Don’t fence me in | AspenTimes.com

Don’t fence me in

Paul E. Anna
Aspen, CO Colorado

That line was written by the great American playwright August Wilson and was a critical component of his Pulitzer Prize and Tony Award-winning play “Fences.” While the play dealt with the black experience in America circa 1957, there is a universal theme that revolves around how some people need the comfort of fences, either to protect them from others or to insulate themselves from outsiders. The fence in the play is, of course, metaphorical.

I thought about that line from the play the other day as I drove Watson Divide, the dirt road that runs from Highway 82 into Old Snowmass. There, a fence is under construction on both sides of the Divide Road. It is a magnificent fence. Hundreds of gleaming yellow wooden posts perhaps 4-feet-or-so high (doesn’t the county have a 42-inch height limit for fences?) and maybe 6 feet apart are set in the dirt for, oh, I’d say, easily a half-mile.

Driving Watson Divide is now akin to driving a road that is bordered on both sides by barriers. It is essentially a tunnel without a top. One is reminded of the artist Christo and his “Running Fence,” a temporary artwork that was constructed in Napa and Sonoma counties in September 1976. “Running Fence” consisted of a fabric hung from wires that ran for 24.5 miles over the countryside and into Bodega Bay. The installation was in place for 13 days and elicited both oohs and ahs and much criticism.

Unfortunately, the fence on Watson Divide will likely be there for more than 13 days and is unlikely to draw any oohs and ahs. More likely it will just draw “huhs,” as in “why would anybody build a fence in such a beautiful and wild place?”

The answer will be “because they can.” Increasingly in this valley, fences have become part and parcel of people’s parcels. Gated communities with guardhouses are found in the heretofore pristine benches above Woody Creek. In my neighborhood a new property owner built a 25-foot-long fence to block a trail that has been used by elk and deer and neighbors for who knows how long. One needs simply to walk around it to get to where they are going but the sentiment is clear: “Don’t even think about treading on my land.”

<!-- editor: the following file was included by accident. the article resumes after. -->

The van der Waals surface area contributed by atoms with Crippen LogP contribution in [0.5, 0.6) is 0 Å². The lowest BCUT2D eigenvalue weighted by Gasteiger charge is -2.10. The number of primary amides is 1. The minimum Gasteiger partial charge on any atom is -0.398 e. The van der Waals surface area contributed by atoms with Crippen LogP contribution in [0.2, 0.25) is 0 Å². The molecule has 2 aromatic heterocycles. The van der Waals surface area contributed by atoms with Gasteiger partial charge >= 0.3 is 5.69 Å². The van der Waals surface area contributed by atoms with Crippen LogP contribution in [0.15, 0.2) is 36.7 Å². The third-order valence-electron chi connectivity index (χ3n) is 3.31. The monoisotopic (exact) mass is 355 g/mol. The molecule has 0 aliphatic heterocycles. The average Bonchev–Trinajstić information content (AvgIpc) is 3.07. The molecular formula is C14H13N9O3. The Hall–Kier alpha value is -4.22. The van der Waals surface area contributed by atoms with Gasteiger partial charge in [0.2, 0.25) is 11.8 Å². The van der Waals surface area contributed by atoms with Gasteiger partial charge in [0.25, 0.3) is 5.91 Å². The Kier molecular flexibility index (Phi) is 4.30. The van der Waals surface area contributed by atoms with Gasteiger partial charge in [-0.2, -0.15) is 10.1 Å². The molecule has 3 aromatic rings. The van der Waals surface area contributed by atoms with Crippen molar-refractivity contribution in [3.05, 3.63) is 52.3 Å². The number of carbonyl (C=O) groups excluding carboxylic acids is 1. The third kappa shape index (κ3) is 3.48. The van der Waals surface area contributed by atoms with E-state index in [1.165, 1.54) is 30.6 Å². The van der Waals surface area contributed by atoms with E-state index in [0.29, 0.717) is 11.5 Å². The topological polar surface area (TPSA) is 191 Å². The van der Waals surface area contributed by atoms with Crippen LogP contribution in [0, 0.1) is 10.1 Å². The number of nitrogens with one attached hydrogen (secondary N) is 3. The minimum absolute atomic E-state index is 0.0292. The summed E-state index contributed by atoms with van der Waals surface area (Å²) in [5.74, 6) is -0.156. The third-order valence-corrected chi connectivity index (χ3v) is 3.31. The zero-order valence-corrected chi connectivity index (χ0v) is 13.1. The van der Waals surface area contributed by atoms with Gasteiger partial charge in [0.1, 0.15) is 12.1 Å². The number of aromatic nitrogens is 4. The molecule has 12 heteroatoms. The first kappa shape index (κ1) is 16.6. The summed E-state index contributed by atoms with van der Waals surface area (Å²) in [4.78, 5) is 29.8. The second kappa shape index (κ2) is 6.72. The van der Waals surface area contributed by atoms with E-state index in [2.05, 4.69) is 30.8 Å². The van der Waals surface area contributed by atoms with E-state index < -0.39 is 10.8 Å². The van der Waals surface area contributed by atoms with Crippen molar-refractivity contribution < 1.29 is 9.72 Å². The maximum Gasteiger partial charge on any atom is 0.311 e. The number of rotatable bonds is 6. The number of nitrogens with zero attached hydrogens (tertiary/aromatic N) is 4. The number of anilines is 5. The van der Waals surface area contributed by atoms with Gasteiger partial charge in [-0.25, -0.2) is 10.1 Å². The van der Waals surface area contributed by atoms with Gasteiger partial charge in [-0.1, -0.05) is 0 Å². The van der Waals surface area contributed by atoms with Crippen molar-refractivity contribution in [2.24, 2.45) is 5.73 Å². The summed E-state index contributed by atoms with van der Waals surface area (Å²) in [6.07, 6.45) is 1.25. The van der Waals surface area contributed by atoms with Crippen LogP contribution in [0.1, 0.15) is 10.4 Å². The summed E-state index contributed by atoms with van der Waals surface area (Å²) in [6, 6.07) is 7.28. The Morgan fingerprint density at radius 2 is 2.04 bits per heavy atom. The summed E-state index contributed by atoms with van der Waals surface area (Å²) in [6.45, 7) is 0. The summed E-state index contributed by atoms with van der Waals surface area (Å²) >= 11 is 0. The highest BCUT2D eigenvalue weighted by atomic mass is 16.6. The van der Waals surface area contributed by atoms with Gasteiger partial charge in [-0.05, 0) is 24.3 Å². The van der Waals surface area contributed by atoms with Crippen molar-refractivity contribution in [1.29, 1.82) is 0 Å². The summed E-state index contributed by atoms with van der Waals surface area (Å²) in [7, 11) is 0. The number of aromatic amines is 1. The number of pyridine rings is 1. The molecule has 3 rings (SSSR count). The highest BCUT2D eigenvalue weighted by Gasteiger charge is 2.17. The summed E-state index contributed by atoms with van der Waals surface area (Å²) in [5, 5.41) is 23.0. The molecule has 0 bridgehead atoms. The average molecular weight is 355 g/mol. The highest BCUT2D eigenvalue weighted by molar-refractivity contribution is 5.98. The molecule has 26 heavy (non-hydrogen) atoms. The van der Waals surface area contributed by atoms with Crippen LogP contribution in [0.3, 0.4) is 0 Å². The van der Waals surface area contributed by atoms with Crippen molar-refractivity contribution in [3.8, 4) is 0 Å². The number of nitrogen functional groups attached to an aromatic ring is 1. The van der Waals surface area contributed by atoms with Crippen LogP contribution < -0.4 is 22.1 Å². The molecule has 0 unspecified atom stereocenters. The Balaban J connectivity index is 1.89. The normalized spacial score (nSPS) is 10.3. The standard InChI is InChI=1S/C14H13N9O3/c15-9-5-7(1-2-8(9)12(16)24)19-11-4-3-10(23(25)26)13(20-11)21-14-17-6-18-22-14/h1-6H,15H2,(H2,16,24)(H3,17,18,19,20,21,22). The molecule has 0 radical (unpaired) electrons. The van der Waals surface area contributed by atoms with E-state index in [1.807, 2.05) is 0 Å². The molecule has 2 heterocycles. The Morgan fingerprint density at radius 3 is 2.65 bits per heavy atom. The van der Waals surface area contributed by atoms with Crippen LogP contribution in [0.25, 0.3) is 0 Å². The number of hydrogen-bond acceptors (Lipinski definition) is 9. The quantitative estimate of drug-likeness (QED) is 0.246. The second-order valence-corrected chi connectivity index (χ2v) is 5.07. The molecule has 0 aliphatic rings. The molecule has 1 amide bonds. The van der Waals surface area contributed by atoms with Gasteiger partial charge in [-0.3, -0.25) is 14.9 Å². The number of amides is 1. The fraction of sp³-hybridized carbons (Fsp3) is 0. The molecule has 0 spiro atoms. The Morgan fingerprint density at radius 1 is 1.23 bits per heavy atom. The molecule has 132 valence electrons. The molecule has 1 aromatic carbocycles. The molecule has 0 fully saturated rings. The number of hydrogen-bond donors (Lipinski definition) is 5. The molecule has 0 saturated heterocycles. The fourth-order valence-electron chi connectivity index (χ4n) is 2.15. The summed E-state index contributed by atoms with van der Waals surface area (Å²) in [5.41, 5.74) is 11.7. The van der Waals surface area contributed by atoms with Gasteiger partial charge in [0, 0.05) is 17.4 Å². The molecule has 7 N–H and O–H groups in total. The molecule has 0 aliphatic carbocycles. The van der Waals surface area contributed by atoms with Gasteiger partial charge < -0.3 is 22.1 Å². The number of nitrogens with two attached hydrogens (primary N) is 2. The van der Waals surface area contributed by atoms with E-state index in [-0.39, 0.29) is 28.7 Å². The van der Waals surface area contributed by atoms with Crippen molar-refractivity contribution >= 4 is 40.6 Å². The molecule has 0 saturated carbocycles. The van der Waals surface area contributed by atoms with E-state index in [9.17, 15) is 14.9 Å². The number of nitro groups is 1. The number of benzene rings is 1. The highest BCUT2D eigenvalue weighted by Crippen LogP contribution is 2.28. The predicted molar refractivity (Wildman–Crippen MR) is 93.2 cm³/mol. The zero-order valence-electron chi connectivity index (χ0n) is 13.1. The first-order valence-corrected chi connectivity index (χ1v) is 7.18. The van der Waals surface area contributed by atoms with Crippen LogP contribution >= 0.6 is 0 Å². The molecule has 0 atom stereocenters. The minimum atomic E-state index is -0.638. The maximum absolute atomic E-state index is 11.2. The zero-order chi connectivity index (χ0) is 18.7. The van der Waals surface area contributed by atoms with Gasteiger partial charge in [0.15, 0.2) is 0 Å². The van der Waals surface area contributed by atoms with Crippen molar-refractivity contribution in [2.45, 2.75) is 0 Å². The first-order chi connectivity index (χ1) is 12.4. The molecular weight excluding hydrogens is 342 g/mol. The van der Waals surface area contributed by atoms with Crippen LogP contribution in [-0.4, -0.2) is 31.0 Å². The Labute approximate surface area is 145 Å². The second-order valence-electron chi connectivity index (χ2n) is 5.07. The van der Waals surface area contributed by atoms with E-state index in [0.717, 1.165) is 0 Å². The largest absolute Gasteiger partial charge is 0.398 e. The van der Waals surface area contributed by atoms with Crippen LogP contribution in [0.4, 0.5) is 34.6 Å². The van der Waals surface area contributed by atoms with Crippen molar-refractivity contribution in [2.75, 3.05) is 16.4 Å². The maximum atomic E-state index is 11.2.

Not to get all Chief Seattle here, but why are people so intent on marking their property? Like dogs who set barriers by leaving their scents behind, property owners these days need to delineate for the world exactly what it is they own, exactly where their property lines run.

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In the case of the fence on the Divide, the owners may feel more safe and secure living behind a fence. But is it really necessary? What are they trying to keep out? What do they need to keep in?

And don’t they understand the impact they are making and the message they are sending to the hundreds of folks who drive that road daily? Perhaps they do, and perhaps that is the point.

To borrow a quote from Ronald Reagan, “Tear down these walls,” and (again a borrowed line) “From every mountainside let freedom ring!”

Free your mind and free Watson Divide.